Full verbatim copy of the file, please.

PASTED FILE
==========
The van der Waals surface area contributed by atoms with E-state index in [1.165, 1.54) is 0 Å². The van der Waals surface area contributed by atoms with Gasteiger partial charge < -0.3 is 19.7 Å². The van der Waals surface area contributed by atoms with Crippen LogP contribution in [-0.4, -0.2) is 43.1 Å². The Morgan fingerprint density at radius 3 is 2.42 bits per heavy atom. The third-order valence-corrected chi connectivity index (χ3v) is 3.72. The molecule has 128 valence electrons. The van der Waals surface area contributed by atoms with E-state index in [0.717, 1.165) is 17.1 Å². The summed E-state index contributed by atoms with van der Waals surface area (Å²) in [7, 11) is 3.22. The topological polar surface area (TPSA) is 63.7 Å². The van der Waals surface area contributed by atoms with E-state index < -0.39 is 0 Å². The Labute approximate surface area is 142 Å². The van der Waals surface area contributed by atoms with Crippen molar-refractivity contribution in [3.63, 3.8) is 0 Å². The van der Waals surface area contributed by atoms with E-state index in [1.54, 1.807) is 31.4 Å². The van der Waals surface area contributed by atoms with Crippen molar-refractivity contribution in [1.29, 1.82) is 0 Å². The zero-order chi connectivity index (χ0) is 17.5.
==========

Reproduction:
The van der Waals surface area contributed by atoms with E-state index in [1.165, 1.54) is 0 Å². The van der Waals surface area contributed by atoms with Gasteiger partial charge < -0.3 is 19.7 Å². The van der Waals surface area contributed by atoms with Crippen LogP contribution in [-0.4, -0.2) is 43.1 Å². The Morgan fingerprint density at radius 3 is 2.42 bits per heavy atom. The third-order valence-corrected chi connectivity index (χ3v) is 3.72. The molecule has 128 valence electrons. The van der Waals surface area contributed by atoms with E-state index in [0.717, 1.165) is 17.1 Å². The summed E-state index contributed by atoms with van der Waals surface area (Å²) in [7, 11) is 3.22. The topological polar surface area (TPSA) is 63.7 Å². The van der Waals surface area contributed by atoms with E-state index < -0.39 is 0 Å². The Labute approximate surface area is 142 Å². The van der Waals surface area contributed by atoms with Crippen molar-refractivity contribution in [3.63, 3.8) is 0 Å². The van der Waals surface area contributed by atoms with E-state index in [1.54, 1.807) is 31.4 Å². The van der Waals surface area contributed by atoms with Crippen molar-refractivity contribution in [1.29, 1.82) is 0 Å². The zero-order chi connectivity index (χ0) is 17.5.